Pound It by Julie Reverb

I knew the crime scene well. It had four corners tucked in neatly within which I thought I’d be the only swastika, pinned and flailing at key moments. I felt nothing, often. I once slung a phrase I’d seen on a top shelf. Exposed gazes were me running through receipts. I had been charged twice. The scar above his eye had dimensions I could trace to the nth degree.

Sometimes, what I’d say would feel so concave I could see my organs piling neatly on a bedside table next door. The woman I’d never seen had been phantomly pregnant. The baby hadn’t been seen either but it gave the complaints about the noise weight he respected.

I looked for something knowing balancing between us but all there was was one of my hairs, distended. I brushed it from someone’s face. I could see the bus slowing outside and I wondered if the top deck could see my tits. The windows were so thin I woke up thinking I was in the road. There’s been a terrible accident. Spice Girls’ 2 Become 1 mixed with Philip Glass beginning with K. They’ve since been replaced.

I sometimes thought about her while he flinched upwards at me. Her head was a bowling ball but had what I’d decided were the most feminine nostrils I’d ever seen. Tiny, and facing God. I wondered if he could see the brain up mine. Maybe it was dripping down onto his chest. I wondered how I would phrase it to the surgeon and would I fall on my face in the first crucial, healing year.

She was going places; I loitered in foyers at wrong addresses. I picture my vibrating face when we meet in the bread aisle. I fumble and mutter: ‘Haven’t you grown’? I dig my nail in forever after. I think about how my stink bleeds through to the mattress and what she looked like in the morning. Will I get my deposit back.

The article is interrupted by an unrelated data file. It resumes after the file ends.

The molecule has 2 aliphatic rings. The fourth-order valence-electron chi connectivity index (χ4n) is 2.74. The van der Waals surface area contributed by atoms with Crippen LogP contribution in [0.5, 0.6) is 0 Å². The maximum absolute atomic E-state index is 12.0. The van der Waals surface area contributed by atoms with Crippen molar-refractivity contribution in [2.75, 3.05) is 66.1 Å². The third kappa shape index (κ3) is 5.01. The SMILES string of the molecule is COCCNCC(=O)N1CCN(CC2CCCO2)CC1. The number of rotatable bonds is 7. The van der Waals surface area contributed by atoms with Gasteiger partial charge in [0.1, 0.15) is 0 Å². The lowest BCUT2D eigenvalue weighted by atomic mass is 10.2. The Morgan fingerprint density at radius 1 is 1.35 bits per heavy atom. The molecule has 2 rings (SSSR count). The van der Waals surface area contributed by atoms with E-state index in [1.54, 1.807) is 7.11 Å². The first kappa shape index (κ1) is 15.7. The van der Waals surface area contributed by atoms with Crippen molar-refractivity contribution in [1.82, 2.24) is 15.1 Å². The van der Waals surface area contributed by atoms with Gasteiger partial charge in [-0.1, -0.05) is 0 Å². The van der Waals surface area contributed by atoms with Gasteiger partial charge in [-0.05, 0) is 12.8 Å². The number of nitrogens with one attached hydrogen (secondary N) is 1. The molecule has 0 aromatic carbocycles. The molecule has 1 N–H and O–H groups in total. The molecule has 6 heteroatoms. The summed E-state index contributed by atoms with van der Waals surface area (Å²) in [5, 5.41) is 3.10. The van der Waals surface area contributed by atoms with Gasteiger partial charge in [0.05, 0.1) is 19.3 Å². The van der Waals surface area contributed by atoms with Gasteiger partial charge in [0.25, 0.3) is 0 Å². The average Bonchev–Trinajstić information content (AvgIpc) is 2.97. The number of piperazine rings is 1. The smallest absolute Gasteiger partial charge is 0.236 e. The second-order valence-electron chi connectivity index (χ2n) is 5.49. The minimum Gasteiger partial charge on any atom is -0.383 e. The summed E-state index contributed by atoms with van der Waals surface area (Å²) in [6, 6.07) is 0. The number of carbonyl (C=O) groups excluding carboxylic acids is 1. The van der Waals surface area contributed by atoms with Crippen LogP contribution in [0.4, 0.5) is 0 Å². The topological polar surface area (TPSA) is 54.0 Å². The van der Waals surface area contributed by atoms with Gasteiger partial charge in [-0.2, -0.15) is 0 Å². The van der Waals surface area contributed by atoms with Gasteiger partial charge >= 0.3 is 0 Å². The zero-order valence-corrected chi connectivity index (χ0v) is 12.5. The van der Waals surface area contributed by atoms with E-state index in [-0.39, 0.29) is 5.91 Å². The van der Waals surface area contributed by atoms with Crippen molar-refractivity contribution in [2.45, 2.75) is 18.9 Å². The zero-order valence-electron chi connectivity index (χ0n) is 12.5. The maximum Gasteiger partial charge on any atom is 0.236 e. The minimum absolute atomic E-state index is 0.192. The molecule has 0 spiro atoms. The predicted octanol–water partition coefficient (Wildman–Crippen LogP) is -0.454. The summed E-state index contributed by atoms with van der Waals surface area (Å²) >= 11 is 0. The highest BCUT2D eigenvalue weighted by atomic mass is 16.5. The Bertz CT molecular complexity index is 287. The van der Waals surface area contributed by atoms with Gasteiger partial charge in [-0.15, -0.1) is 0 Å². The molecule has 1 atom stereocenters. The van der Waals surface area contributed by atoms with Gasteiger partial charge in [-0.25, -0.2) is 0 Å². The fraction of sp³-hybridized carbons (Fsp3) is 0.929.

Once, at 45.34 minutes in, he had a rapper proclaim: ‘I’m Leonardo, don’t make me draw your pain’. It was the clincher, this line. We had an agreement here. We’d bent ourselves over it, siamesely. I thought it made up for despising him at parties. For the flabby laugh, its clammy hand on your arse. The stink my mouth desperately smothered and my gagging at my own pride. ‘You’re better at it than the other girls’ filling every exit. As I walked to work I hoped it looked like I’d been fucked. That somebody thought it was worth impaling himself in my vicinity.

As he opened the door it was clear he’d left, but I persevered, carried myself up the stairs, arranged myself on the bed. I’m not sure for whose sake. Motions presented themselves to be gone through. It was a twitchy, eyes-down business. I wanted to turn to camera to deliver my Shakespearean aside but focused instead on tweaking, EQing myself in response to whatever he was phoning in. Nil points. This was a one-woman show with observational references to nothing you‘d ever know. ‘Don’t you hate it when’. I was dying a rhythmic death; I was Tommy Cooper with the curtains open. The slow clap synced with his blasé thrusts.

Julie Reverb is a London-based torch singer turned writer. Her work has appeared in nnATan and Sleeping Fish (Calamari Press). @juliereverb.